The Byzantines in Anatolia
Even though the Byzantines were almost a city-state in the last period of their Empire, many traces of the early period Byzantine Empire can be found in Anatolia. One of these is the palace found along the Izmir-Kemalpasa road. This multi-storied structure resembles the Tekfur Palace. In terms of their style of decoration, the home and chapel of the Mother Mary and other churches found in this region are almost small copies of the churches of Istanbul. The Church of the Mother Mary in Bulbuldagi near Izmir is also important as a pilgrimage site. It is widely believed that Mary spent her last years in this city and that she died in this mountain cottage. Many Christians make the pilgrimage to this site every year
Remains of certain Byzantine castles can be spotted in various areas of Thrace. The ones still considered intact are those at Silivri, Enez, Vize, and Kiyikoy. Another Byzantine ruin in Vize is the Vize Church. This structure was later converted to a mosque and, while its name was changed to the Suleyman Pasa Camii, it is still remembered as the Hagia Sophia.
Today only a small section of the castle built by the Emperor Hadrian in Edirne is still standing, although most of the building was still intact during the past century. Another Byzantine masterpiece of Edirne is the clover-shaped Church of the Hagia Sophia. Unfortunately, the only remains we have of that structure is a faded photograph. Only the ruins of the Enez Cathedral remain to be seen in Enez. Built in the shape of the Greek cross, the western side of this structure is longer than the other sides, giving the building a Basilica-like apparent. Another ruin is the church dating from 1345 in Silivri. This church was built by Alexios Apokaukos who was later to be lynched.
The ancient city of Midye (Kiyikoy) crossing the Sakarya River. According to was built on a clifftop of the Black Sea. Here today are the ruins of a monastery, church, and sacred fountain. The church is a very important and unique structure in that it was built within the hollowed out cliff, and has, itself, a cliff-like appearance. The Byzantines constructed a number of buildings and towers in the area of the Izmit Bay which were used for military purposes. The Eskisehir Tower in Gebze is probably in the best condition today. This tower was built on a site allowing it to control both the road and the sea. According to some researchers, this tower is where Mikhael Palaiologos VIII was imprisoned by the Niceaen Prince Ionnes Lakaris IV after the prince blinded him and stripped him of the throne. The Coban Tower overlooking a hill on the Yalova-Niceae Road is also a Byzantine remnant. Another example of Byzantine architecture is the Dark Church near Yalova.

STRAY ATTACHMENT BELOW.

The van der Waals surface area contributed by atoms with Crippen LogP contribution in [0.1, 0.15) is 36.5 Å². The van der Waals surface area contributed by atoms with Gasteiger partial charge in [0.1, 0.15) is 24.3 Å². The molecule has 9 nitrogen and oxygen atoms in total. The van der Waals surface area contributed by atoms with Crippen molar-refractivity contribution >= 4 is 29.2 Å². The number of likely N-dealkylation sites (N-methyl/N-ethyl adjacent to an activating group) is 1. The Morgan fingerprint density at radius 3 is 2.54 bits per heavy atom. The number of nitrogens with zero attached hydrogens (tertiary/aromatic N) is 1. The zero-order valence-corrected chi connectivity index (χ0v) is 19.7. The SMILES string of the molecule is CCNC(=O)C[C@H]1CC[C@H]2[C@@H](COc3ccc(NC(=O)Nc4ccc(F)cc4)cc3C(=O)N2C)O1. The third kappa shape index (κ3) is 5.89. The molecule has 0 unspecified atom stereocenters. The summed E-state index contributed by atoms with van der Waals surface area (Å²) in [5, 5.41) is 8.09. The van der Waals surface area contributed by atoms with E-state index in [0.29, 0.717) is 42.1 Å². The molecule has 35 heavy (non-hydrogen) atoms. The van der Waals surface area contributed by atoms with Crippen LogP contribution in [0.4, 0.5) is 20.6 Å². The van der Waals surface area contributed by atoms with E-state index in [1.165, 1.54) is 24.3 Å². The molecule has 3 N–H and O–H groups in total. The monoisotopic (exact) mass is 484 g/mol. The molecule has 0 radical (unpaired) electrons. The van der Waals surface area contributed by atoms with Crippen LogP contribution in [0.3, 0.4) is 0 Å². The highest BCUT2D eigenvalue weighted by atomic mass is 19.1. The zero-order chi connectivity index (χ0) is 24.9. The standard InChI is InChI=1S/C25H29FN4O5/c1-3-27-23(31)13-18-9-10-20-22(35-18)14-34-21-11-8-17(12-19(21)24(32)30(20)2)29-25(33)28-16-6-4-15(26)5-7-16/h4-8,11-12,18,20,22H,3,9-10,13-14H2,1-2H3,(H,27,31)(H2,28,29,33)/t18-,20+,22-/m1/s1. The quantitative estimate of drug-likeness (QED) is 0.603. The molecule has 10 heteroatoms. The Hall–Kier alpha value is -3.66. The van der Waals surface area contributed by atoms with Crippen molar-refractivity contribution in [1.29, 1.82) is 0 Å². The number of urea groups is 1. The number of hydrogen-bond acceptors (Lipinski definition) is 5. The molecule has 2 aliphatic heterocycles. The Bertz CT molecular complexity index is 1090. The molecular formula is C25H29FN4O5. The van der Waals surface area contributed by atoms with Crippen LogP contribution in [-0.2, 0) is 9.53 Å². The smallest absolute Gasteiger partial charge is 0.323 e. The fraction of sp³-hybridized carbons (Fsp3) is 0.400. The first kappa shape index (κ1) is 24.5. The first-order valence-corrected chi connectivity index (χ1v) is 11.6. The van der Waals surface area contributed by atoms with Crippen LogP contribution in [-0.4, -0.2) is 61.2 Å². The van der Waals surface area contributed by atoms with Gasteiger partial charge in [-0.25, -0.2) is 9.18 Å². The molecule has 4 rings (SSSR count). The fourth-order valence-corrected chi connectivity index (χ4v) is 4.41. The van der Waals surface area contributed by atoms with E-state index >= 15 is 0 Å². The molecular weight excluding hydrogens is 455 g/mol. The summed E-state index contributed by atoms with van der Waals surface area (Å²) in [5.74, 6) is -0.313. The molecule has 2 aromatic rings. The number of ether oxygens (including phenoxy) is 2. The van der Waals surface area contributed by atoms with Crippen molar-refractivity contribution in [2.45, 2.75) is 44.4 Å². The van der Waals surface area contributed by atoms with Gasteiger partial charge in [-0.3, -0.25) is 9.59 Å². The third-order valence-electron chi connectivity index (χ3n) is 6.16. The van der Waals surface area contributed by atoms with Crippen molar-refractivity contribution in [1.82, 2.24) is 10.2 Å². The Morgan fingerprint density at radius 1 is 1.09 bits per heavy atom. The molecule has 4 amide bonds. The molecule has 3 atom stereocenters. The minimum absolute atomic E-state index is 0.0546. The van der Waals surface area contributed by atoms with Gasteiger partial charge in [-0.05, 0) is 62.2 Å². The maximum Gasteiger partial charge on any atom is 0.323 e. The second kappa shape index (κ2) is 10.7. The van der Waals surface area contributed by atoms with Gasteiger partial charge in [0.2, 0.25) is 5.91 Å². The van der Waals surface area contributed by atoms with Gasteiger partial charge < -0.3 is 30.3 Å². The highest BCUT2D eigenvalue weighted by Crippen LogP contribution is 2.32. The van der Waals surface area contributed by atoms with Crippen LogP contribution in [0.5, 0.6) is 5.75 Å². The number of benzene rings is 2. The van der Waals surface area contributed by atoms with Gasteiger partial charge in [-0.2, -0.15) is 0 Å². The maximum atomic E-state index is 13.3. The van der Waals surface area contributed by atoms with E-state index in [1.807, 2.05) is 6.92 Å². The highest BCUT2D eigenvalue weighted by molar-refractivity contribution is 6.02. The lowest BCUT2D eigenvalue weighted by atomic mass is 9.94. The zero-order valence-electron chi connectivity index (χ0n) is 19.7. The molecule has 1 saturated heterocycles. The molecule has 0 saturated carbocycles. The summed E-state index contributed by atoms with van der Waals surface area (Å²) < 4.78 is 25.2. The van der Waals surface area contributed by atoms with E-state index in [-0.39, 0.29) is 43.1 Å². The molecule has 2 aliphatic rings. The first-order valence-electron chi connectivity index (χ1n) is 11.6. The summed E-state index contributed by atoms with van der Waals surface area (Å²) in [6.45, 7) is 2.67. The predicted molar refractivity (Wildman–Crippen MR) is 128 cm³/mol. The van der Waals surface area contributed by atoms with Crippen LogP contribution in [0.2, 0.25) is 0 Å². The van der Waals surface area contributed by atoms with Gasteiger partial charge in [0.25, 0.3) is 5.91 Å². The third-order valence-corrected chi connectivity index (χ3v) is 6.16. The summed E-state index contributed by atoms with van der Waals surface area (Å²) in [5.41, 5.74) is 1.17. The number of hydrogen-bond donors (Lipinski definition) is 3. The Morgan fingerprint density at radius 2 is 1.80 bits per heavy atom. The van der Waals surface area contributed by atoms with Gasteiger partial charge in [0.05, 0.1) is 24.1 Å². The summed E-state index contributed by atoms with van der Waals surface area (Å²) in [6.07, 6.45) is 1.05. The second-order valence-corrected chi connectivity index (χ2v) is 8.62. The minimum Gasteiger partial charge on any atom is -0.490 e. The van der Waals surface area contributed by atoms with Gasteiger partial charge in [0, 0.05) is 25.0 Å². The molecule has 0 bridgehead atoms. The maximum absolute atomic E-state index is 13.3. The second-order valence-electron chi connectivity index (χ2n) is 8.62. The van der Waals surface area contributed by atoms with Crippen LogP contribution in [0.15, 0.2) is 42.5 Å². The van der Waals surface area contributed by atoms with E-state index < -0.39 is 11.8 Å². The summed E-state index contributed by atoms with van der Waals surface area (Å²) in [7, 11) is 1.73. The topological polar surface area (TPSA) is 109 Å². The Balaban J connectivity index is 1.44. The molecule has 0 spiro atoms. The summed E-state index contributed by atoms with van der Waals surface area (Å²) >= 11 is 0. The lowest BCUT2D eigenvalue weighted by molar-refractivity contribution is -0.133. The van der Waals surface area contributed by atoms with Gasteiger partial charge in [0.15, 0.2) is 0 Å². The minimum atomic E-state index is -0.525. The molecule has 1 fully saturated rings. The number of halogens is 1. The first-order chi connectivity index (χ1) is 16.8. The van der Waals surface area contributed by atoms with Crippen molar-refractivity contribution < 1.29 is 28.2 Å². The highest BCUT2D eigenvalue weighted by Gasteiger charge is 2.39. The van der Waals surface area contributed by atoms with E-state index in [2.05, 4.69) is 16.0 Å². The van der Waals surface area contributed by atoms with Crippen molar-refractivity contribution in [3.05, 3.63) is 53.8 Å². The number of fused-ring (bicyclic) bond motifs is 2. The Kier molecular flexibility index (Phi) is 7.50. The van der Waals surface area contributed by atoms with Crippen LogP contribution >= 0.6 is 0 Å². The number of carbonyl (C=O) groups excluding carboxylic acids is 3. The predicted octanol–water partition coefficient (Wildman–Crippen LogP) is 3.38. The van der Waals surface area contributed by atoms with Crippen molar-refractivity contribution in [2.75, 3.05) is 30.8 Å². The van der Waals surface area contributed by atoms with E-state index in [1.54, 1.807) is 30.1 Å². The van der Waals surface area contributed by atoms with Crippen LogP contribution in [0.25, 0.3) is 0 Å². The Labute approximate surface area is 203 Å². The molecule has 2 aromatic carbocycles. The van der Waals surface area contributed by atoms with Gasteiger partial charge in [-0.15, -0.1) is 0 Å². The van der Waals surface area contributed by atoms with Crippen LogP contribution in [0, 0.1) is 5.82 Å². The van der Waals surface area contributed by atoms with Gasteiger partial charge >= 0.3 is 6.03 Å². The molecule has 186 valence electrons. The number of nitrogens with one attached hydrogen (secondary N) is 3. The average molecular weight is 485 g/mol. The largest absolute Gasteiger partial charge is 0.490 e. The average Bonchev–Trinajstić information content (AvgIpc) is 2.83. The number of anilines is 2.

One of the other very important architectural works of this people is the bridge crossing the Sakarya River.According to the writer Prakopios,”The Justinian Bridge was built over the Sakarya River by the Emperor Justinian and through the power of Divine Intercedence.” This twelve-arched bridge is 430 meters long.
Other important Byzantine remains can be found in the city of Nicaea (Iznik). During the thirteen-century crusade, a period in which the Empire was in the process of disintegration, Nicaea became the capitol of a Byzantine Principality and it was surrounded by Roman walls. One side of these walls faced the land, while the others rested against the cliffs.